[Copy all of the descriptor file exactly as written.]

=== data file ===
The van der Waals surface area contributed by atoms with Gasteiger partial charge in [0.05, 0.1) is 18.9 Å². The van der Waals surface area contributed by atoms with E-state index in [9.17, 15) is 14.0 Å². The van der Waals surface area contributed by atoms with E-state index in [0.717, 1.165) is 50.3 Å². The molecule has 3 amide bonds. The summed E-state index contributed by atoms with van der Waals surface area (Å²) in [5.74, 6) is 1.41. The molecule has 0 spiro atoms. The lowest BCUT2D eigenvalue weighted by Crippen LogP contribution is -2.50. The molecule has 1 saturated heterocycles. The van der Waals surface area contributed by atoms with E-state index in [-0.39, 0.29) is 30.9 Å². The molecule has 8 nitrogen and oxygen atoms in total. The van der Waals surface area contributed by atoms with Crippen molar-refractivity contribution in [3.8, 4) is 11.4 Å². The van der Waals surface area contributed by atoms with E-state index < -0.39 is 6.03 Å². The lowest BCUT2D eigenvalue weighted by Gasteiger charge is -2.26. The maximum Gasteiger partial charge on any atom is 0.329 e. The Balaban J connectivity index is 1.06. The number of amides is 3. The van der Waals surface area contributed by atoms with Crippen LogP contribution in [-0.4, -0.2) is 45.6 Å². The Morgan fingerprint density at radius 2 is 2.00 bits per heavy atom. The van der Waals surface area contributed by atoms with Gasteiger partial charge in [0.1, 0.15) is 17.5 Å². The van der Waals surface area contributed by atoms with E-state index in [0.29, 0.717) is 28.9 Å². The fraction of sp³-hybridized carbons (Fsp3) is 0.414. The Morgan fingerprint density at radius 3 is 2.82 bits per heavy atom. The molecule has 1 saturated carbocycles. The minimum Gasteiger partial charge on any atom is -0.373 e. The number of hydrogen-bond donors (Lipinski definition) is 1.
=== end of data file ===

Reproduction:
The van der Waals surface area contributed by atoms with Gasteiger partial charge in [0.05, 0.1) is 18.9 Å². The van der Waals surface area contributed by atoms with E-state index in [9.17, 15) is 14.0 Å². The van der Waals surface area contributed by atoms with E-state index in [0.717, 1.165) is 50.3 Å². The molecule has 3 amide bonds. The summed E-state index contributed by atoms with van der Waals surface area (Å²) in [5.74, 6) is 1.41. The molecule has 0 spiro atoms. The lowest BCUT2D eigenvalue weighted by Crippen LogP contribution is -2.50. The molecule has 1 saturated heterocycles. The van der Waals surface area contributed by atoms with E-state index in [-0.39, 0.29) is 30.9 Å². The molecule has 8 nitrogen and oxygen atoms in total. The van der Waals surface area contributed by atoms with Crippen molar-refractivity contribution in [3.8, 4) is 11.4 Å². The van der Waals surface area contributed by atoms with E-state index < -0.39 is 6.03 Å². The lowest BCUT2D eigenvalue weighted by Gasteiger charge is -2.26. The maximum Gasteiger partial charge on any atom is 0.329 e. The Balaban J connectivity index is 1.06. The number of amides is 3. The van der Waals surface area contributed by atoms with Crippen LogP contribution in [-0.4, -0.2) is 45.6 Å². The Morgan fingerprint density at radius 2 is 2.00 bits per heavy atom. The van der Waals surface area contributed by atoms with Gasteiger partial charge in [0.1, 0.15) is 17.5 Å². The van der Waals surface area contributed by atoms with E-state index in [0.29, 0.717) is 28.9 Å². The fraction of sp³-hybridized carbons (Fsp3) is 0.414. The Morgan fingerprint density at radius 3 is 2.82 bits per heavy atom. The molecule has 1 saturated carbocycles. The minimum Gasteiger partial charge on any atom is -0.373 e. The number of hydrogen-bond donors (Lipinski definition) is 1.